Flip side of vegetarianism | Sunday Observer

Flip side of vegetarianism

19 September, 2021

There are many people who have opted to remain vegetarians due to various reasons. Some of them do so out of love for animals. Others prefer a vegetarian diet for health reasons.

Most Hindus and Buddhists remain vegetarians as their religions are based on ahimsa or non-violence. However, non-vegetarians probably outnumber vegetarians and vegans. While vegetarians stick to a vegetarian diet vegans go a step further and do not consume any animal products such as eggs, cheese and yoghurt.

In the meantime, there are many myths about vegetarianism. Most vegetarians believe they live longer than meat eaters. However, there are many non-vegetarians who live up to 100 or more years. A Japanese man who lived a little more than 100 years claimed that he used to eat a lot of fish.

Some years ago I met a 40-year-old woman who was an ordinary office worker. She had been almost totally vegetarian for more than 20 years after she found meat and fish gave her indigestion. When she turned 40, she noticed that she was suffering increasingly from fatigue, depression, mood changes and IBS (irritable bowel syndrome). A medical check-up showed that she was suffering from multiple food allergies. She was referred to a nutritional therapist. After detailed questioning, she was found lacking in iron, zinc, magnesium, manganese and chromium.

She confessed that she was not eating enough fresh food or thinking about what her diet contained. Later a doctor put her on a detoxification diet for 14 days and then a more varied diet, cutting out sugars, yeast and dried fruit and adding more beans, nuts, minerals and vitamins. After some time, her symptoms greatly improved and her energy levels came back to normal. Like her, many vegetarians fall into the dangerous trap of eliminating meat and fish from their diets without compensating for lost nutrients.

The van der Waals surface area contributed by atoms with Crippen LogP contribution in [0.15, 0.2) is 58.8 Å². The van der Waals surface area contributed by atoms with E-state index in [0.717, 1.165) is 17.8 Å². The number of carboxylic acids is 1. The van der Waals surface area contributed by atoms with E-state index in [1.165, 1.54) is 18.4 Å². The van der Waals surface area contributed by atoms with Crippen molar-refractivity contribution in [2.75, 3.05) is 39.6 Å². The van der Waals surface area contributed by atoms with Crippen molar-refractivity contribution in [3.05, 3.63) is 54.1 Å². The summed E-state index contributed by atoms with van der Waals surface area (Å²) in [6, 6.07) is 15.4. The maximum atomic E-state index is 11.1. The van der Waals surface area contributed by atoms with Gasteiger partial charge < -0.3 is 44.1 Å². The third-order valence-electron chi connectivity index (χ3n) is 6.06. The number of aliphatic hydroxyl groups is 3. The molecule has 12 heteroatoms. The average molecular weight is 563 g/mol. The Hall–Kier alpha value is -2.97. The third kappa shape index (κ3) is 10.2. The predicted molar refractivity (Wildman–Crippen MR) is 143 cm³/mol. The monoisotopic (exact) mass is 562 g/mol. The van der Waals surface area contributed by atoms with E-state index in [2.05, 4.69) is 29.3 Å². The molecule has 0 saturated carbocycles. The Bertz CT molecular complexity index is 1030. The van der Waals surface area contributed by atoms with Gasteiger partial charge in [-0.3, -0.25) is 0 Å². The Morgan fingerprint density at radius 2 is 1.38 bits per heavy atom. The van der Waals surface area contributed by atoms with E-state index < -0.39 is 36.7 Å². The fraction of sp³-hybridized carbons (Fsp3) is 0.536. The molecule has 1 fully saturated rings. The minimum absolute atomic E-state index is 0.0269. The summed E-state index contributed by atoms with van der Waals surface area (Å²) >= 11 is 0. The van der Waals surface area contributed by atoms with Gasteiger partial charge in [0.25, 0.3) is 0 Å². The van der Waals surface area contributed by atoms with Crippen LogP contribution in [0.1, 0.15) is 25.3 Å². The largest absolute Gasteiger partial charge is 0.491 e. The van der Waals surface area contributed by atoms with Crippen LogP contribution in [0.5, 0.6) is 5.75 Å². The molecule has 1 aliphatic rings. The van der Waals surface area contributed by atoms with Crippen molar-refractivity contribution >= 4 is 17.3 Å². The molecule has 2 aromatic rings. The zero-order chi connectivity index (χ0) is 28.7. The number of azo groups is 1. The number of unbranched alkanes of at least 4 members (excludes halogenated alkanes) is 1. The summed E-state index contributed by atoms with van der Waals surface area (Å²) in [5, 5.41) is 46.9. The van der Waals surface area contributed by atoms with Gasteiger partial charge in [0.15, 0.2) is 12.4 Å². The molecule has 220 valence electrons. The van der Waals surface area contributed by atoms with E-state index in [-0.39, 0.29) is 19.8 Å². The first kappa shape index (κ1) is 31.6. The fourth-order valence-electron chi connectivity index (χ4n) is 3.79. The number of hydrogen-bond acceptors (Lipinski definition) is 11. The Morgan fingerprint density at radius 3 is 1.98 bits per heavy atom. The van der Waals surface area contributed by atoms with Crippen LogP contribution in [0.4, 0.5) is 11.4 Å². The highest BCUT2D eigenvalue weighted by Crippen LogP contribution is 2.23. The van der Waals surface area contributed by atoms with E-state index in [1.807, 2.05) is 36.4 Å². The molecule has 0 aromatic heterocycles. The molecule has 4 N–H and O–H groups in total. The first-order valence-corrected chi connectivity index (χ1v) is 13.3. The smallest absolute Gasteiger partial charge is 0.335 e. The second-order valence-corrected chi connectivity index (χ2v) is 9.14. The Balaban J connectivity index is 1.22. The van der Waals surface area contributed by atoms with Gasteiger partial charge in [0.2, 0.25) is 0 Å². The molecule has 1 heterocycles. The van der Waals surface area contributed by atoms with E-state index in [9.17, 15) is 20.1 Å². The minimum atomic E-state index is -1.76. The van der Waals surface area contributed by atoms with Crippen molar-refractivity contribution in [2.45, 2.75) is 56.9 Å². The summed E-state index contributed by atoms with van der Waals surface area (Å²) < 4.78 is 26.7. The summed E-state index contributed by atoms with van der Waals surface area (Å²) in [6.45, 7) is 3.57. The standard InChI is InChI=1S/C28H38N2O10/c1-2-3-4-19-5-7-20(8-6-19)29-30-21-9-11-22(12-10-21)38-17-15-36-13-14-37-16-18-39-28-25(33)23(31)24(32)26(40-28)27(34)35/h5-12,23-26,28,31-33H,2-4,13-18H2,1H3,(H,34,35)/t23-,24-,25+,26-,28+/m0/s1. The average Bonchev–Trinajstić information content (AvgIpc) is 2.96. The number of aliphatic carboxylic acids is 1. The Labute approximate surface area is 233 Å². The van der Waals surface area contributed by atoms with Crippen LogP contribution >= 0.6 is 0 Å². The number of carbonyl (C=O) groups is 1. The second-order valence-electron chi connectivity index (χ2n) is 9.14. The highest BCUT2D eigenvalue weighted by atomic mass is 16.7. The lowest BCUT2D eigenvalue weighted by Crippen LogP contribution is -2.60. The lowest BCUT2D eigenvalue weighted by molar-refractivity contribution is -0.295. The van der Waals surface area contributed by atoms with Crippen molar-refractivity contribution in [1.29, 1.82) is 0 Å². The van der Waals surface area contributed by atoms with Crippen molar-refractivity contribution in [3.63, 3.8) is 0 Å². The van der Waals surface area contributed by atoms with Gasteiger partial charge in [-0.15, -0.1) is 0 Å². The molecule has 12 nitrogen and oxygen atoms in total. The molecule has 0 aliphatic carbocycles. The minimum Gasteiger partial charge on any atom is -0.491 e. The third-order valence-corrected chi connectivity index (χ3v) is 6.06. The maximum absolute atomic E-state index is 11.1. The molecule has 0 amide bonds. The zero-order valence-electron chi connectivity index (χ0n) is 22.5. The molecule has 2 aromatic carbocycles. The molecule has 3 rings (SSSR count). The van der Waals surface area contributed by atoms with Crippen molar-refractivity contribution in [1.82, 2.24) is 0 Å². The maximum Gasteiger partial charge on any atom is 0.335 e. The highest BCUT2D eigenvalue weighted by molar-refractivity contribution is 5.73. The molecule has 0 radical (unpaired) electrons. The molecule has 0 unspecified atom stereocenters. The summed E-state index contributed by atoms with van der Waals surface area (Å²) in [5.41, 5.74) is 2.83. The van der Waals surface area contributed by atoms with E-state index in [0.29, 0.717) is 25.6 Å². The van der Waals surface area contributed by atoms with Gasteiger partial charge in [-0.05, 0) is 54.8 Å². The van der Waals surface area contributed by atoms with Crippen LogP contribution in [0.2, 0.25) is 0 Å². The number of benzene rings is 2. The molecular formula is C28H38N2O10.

Balanced diet

Doctors always advise us to have a balanced diet. This is vital even for vegetarians. However, a recent study at Surrey University in the United Kingdom found that 80 percent of mothers believed low-fat high fibre diets were suitable for their infants and 20 per cent felt high kilojoule food was not important. Increasingly, traditional foods such as baby cereal with whole milk are giving way to low-fat yoghurts, fruits and vegetables.

Being a vegetarian can also be problematic for teenagers, particularly girls. According to the British Dietetic Association, many young women have an iron intake that puts them at risk of anaemia. They often do not realize that they have to replace meat with good sources of iron.

Today most young people consume processed vegetarian foods such as veggie-burgers thinking that they are healthier than the real thing. But meat substitutes may require strong flavouring and can be high in salt. On the other hand, if you miss out on dairy foods, you will not get vitamins B12 and calcium. Tom Sanders, Professor of Nutrition at King’s College, London, says B12 deficiency can cause severe irreversible damage to the nervous system. According to him, giving soya milk to children is better than giving no milk at all.